Interview with Brandon Sanderson
With four books likely out in 2013, best-selling fantasy author Brandon Sanderson’s boundless energy is more than evident—he even writes at a treadmill desk. Best known for the Mistborn series, which was widely acclaimed for its intricate world and detailed magic system, Sanderson has also penned the stand-alones Elantris and Warbreaker, the middle-grade series Alcatraz, and his newest series, The Stormlight Archive. Last but certainly not least, in 2007, Sanderson shouldered the task of finishing the landmark high fantasy series Wheel of Time following the death of its creator, Robert Jordan, who left instructions for a successor so that his fans could eventually read the long-awaited ending to his epic. This month the series’ final book, A Memory of Light, is being published. The Utah-based Sanderson chatted with Goodreads about writing the biggest battle Wheel of Time has ever seen, leaving unanswered questions for fans, and why he’ll be sure to leave detailed notes behind when he dies.
Goodreads: The publication of the final Wheel of Time book is a big event for fantasy readers, many of whom have been anticipating the end of the series since the first book in 1990. As a longtime fan yourself, how do you feel?
Brandon Sanderson: It’s really a weird experience. I discovered fantasy when I was 14, and the Wheel of Time books were the first series that started when I started. I have been following it all through, and it’s also one of the few series that continued with me: I enjoyed it both as a youth and as an adult. Wheel of Time has always been there through my whole career, so I understand completely how [fans are] feeling about it.
But it is also a weird experience for me as a fan. I read Robert Jordan‘s ending in December 2007, so part of me has had the Wheel of Time done for five years now, and the rest of the world is finally getting to catch up with me. I think that people are going to feel a lot of what I felt when I read that last scene; I was very satisfied. I loved the scene, but there was also this deep sort of sense of, “Wow, it’s actually over.” The series has been going for 23 years, and we have joked in Wheel of Time fandom for 22 about when the ending would come. It’s a reverent feeling, it’s an excited feeling, and it’s also a sad feeling.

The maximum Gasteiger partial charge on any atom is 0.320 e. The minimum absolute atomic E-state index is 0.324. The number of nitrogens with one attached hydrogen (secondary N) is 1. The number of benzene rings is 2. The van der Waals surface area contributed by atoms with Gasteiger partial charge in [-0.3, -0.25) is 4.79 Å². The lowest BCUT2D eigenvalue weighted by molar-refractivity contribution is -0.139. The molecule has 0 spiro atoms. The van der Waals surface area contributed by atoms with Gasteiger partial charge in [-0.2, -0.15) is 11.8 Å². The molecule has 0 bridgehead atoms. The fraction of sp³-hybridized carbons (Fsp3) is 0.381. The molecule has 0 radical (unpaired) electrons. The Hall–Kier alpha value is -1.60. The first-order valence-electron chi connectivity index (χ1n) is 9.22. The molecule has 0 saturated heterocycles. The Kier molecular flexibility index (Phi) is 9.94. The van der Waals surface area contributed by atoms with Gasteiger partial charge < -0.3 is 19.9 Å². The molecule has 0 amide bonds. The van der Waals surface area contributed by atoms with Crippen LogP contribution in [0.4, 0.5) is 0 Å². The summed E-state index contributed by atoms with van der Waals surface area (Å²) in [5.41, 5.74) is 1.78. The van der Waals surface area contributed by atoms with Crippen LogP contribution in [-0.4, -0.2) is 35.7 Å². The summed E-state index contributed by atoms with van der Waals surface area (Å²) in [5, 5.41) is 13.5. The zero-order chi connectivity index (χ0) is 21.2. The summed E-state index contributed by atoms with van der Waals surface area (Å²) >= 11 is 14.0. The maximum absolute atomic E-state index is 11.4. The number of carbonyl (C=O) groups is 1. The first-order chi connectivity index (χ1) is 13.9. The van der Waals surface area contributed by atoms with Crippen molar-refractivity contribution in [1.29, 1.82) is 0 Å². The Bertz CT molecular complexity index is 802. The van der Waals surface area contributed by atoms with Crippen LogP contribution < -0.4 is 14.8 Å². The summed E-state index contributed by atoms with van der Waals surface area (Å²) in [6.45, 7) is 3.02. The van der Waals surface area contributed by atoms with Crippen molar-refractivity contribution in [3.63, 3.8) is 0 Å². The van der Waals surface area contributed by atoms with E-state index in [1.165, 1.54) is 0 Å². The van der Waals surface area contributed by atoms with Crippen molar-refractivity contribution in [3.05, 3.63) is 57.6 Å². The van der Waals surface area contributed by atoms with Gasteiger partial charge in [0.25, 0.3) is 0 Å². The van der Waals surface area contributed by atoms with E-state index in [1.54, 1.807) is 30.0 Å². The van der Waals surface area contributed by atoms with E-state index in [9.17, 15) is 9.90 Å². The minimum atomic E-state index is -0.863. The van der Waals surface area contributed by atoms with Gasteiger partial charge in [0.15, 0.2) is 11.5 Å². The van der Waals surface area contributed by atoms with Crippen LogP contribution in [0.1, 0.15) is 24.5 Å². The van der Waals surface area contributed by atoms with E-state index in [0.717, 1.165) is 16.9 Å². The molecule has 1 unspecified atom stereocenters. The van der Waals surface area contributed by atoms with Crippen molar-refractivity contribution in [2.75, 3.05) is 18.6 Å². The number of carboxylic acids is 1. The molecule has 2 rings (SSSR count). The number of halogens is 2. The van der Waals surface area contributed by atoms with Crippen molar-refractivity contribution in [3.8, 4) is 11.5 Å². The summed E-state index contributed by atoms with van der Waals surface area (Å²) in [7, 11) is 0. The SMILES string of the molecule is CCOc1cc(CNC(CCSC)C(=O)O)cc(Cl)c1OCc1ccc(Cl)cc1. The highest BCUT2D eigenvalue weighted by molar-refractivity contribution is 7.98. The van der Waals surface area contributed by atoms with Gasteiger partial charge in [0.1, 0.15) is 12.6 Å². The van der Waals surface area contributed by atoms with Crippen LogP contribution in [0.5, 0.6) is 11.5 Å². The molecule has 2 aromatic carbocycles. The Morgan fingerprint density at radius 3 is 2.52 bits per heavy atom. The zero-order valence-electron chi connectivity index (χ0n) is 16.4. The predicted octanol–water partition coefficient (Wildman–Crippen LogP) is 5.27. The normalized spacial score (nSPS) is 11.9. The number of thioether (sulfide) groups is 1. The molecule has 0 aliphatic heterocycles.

GR: Endings can often be the hardest part of a book to get right.
BS: Since Robert Jordan wrote the last scene, that actually made this whole project mountains easier. I had a target to shoot at. While I didn’t have a ton of written material from Robert Jordan that I could actually put in—there are about 200 pages worth of scenes and notes that needed to become somewhere around 2,500 pages [Books 12-14 by Sanderson total 2,556 pages]—a lot of those 200 pages were summaries of scenes he wanted. Robert Jordan wrote by instinct. He was what we called a discovery writer, so what was handed to me was a big pile of half-finished scenes or paragraphs where he wrote, “Well, I am either going to do this, this, or this. I was thinking of this, but it could be this.” Yes, cracking an ending is hard, and the Wheel of Time had a lot of loose threads. My job was to take all those threads and weave them into an ending, which was a real challenge.
When I was handed this project by Harriet [Harriet McDougal, Robert Jordan’s wife and editor], she handed it to me as a collaborator, not as a ghost writer. It’s not like building a shelf from Ikea, which is good, because otherwise my creativity wouldn’t have been engaged. She handed me full creative control for the first draft, and then we went into the editing phase where we really worked on it to make sure that it fit her vision and Robert Jordan’s vision for the series. But going into it, nothing was off-limits. So I wrote them like I write any novel. Nothing is taken for granted, nothing is sacrosanct.
GR: How much liberty did you have in deciding which characters would play the biggest roles in the last battle?
BS: In a lot of ways the “why” or the “how” was not said, and in other places in the outline there were just empty holes where a character is in one place and 800 pages later, then another place.
[In the final book] we’ve got a lot of questions that still need to be answered. Robert Jordan did leave me instructions on which ones, in some cases, not to answer. There are things he wants to leave unresolved, and there are other things he said do answer this, and there are some things that he said either way. He left a lot of instructions about who lives and who dies, but there are also plenty of cases where I got to make the judgment call. It’s a big, cool, awesome, scary thing, and all of the gloves are off. Anything can happen in this book, because I don’t need to worry about setting up any future books.